However, even in 1969 the building was not complete in all respects, and some further construction, including the upper portion of the façade, continued until 1980, when the cross was placed atop the building. The cross itself, by Sebastián Conde, dates from 1692, and was previously associated with the Barrio Santacruz in Seville.

Pope John Paul II visited El Rocío 14 June 1993.

The Sanctuary of Our Lady of Rocío, Huelva

The area where the Sanctuary and Aldea del Rocío are currently located has long been a privileged enclave given its geographical location, in a place of transit and crossroads between the roads that lead to Seville, Niebla, Moguer, Almonte and, crossing the river, to Sanlucar de Barrameda.

The current Sanctuary dates from the 20th century and replaced the one built in the 18th century which, in turn, was erected in succession to the primitive Mudejar temple. The work of Alberto Balbontín de Orta and Antonio Delgado Roig, the building falls under the so-called white regionalism whose main inspiration is the architect Juan Talavera y Heredia.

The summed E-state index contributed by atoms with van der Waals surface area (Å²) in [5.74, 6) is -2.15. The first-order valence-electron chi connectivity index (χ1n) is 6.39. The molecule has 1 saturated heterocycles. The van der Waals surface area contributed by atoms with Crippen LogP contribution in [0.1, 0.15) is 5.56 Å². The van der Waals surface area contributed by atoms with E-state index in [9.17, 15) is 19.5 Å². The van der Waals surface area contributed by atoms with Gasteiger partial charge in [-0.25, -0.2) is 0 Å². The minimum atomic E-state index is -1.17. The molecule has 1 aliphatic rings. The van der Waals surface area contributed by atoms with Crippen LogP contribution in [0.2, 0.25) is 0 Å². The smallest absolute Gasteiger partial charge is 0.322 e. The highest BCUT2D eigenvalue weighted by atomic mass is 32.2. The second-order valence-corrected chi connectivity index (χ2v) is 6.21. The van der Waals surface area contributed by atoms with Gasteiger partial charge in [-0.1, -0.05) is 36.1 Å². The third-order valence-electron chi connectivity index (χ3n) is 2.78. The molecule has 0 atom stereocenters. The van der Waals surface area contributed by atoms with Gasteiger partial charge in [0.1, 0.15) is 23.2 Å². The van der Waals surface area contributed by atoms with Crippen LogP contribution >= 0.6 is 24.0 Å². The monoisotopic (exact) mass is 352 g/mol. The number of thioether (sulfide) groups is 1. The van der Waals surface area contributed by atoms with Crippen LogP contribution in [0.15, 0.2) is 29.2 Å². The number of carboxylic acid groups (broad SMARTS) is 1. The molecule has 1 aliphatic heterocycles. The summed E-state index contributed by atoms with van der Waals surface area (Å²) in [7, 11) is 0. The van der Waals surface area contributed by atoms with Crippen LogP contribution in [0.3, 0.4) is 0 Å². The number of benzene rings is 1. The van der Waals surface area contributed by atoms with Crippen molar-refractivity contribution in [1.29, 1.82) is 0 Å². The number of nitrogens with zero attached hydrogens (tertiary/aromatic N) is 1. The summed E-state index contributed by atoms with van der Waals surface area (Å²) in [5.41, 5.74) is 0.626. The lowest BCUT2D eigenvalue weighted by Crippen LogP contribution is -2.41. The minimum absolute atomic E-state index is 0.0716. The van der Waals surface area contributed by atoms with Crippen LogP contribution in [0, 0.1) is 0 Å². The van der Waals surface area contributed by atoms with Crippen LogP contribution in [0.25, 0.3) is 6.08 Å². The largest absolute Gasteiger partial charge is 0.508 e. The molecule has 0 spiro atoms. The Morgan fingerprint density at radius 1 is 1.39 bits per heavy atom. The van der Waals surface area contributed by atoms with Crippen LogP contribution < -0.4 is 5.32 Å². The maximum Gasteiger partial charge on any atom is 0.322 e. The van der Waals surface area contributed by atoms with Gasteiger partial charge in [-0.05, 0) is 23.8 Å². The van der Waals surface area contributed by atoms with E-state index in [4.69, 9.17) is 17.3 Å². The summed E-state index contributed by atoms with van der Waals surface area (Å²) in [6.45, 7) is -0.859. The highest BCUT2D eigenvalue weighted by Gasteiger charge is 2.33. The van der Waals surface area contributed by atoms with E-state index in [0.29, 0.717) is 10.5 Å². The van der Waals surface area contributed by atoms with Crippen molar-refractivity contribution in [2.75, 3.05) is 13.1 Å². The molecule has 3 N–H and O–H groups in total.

The main building of the Sanctuary, the hermitage, is located near the marsh shore to which two of its doors open. The Sanctuary presents a particular aspect. It is not an exempt building, but rather it is inserted in a group of buildings, in the manner of Andalusian farmhouses. It is a church with a basilica floor plan, with three naves, a transept and a main chapel. The central nave and the transept arms are covered with barrel vaults, illuminated by circular oculus with stained glass windows.

The lateral ones have two floors, the ground floor with groin vaults and above it the gallery. Not counting the section of the atrium and high choir at the foot, the main nave consists of four sections, and two each of the arms. The intersection of the arms is covered with a dome on pendentives and a lantern with four windows and the phrase “Ave María”.

The main chapel has an apsidal shape, with a semicircular floor plan and an oven vault. In the center is the space of the antechamber of the Virgin. To its right is the current Sagrario chapel, and to the left the ante-sacristy.